Further, museum licensing is a business model of massive benefit, which empowers museums to be sustainable with income and without investment or additional efforts. Of all benefits, a museum may achieve from licensing include a royalty income, free promotion, better branding and more popularity outside its own country or region. In China, this has been proved true through various examples.

Take the Palace Museum as an example, it is widely known that in 2017, the total turnover of its cultural and creative products was pushing RMB 1.5 billion yuan (equivalent to US$0.21 billion). For the same year, according to official sources, the total turnover of cultural and creative products from museums throughout China reached approximately RMB 3.52 billion yuan (equivalent to approximately US$0.496 billion). And, taking the British Museum as a good example of foreign museums, the unofficial statistics state that in 2018 its turnover from China reached over RMB 0.2 billion yuan (equivalent to approximately US$28.2 million). Also in 2018, a good example came from a pop-up store of China Taiwan’s Palace Museum in Taipei. Within three months of opening, this single pop-up store generated sales revenue up to TWD 0.5 billion yuan (equivalent to approximately US$15.5 million). In addition, it is worthwhile noting that because museum licensing is licensing of rights only, instead of any collection, there is no risk to the ownership or safety of the museum collections nor does it create additional burden or encumbrance to the museum, or negative impact.

As we mentioned above, in addition to licensing fees, the benefits museums achieved from licensing are more than just revenue. For many museums, especially foreign museums, this may enable them to become more known in foreign countries like China, and in return this may bring them more visitors and consumers from China. Resources from the British Museum and The Met prove it to be true. Museum licensing also enables museums to create opportunities to work with various partners in the field of public education, training and development, to serve the museums’ primary mission of public interest and non-profit. Moreover, museum licensing activities also provide invaluable training and exposure to museums staff, as talent development opportunities for different levels of staff.

This can create invaluable experience for their career and can be the spark to reignite their passion in a career with the museum services. Possibly, this may also solve the lack of talent problem that plagues numerous museums in China today.  Of course, notwithstanding the above, museum licensing is not perfect nor risk-free, for either a museum or licensee. A comprehensive risk assessment should be undertaken in advance, to cover the whole process of identifying rights for licensing, licensing, managing licensing and fighting against infringement. In addition, effective protection measures should be put in place at all levels to avoid legal liabilities. Regulatory compliance risks should also be closely and effectively managed to avoid infringement of any existing copyright, trademark or other intellectual property right, and to mitigate and eliminate industry-related regulatory compliance risk such as those that apply to industries like foods and beverages, automobiles and parts, medical etc.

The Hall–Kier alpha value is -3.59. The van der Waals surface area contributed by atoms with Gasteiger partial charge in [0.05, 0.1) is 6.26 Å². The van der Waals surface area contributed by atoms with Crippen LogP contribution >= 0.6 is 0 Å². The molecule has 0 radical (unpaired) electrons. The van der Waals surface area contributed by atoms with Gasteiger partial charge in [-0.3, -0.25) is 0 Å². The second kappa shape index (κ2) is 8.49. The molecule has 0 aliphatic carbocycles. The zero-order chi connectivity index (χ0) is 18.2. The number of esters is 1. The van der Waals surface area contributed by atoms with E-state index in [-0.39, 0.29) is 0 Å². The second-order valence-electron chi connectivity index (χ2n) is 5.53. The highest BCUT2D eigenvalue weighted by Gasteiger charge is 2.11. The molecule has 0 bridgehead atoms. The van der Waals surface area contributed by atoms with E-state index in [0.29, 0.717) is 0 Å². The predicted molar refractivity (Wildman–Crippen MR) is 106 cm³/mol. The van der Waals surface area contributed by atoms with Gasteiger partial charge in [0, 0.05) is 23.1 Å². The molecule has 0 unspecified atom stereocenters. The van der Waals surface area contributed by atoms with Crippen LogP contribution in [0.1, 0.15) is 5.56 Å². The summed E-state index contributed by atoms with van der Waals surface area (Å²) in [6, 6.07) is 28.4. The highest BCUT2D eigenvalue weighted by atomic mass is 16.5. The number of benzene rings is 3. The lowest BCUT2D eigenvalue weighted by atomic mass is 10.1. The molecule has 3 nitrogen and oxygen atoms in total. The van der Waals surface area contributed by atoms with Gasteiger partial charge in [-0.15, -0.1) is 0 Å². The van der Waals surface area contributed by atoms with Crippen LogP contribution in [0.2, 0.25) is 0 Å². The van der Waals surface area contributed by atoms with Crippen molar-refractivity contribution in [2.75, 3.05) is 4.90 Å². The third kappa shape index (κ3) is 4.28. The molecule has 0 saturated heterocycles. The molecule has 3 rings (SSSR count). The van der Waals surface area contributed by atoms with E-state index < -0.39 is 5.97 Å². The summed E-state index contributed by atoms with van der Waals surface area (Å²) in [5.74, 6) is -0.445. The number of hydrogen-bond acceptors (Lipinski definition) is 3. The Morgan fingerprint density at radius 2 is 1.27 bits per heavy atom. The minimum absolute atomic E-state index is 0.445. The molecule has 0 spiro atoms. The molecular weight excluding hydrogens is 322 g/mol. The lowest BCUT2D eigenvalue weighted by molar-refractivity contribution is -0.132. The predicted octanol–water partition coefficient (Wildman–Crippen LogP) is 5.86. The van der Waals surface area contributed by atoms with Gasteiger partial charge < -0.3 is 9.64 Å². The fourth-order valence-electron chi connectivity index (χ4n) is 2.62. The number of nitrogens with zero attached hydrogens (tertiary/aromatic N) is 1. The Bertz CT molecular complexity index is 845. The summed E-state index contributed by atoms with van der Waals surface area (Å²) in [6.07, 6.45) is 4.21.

As a conclusion, if well-managed and well-coordinated, museum licensing can become a key tool to unlock the vast potential of artworks residing in museums and could be the driving force to generate and motivate multi-tiered co-operation and dialogue among museums, licensees, other stakeholders and the general public. This will spur museums toward greater heights, and this may empower museums to develop with sustainability.

The central focus of International Museum Day in recent years has been sustainable development.

With that taken into consideration, it is believed that museum licensing can be a force to empower museums and a common thread through the themes of recent years, starting in 2004 with Museums and Intangible Heritage to 2015 when the theme was Museums for a Sustainable Development of Society and 2018 when the theme was Hyperconnected Museums: New Approaches and New Public. Right up to date, the 2019 theme was Museums as Cultural Hubs: The Future of tradition.

It is expected that, via museum licensing, museums can become more interactive, flexible, adaptable and mobile, so as to be more relevant to the general public and become more meaningful to their daily lives, allowing the tradition not only be felt and experienced in the present, but to be reinvented and re-created for the future. It is very much hoped that museum licensing may benefit all, with heritage as a cornerstone, to build a better future for generations to come, not only in China, but also throughout the world.

About The Author

Rebecca Ash

Rebecca is the Editorial Director at Total Licensing Ltd. She can be reached at becky@totallicensing.com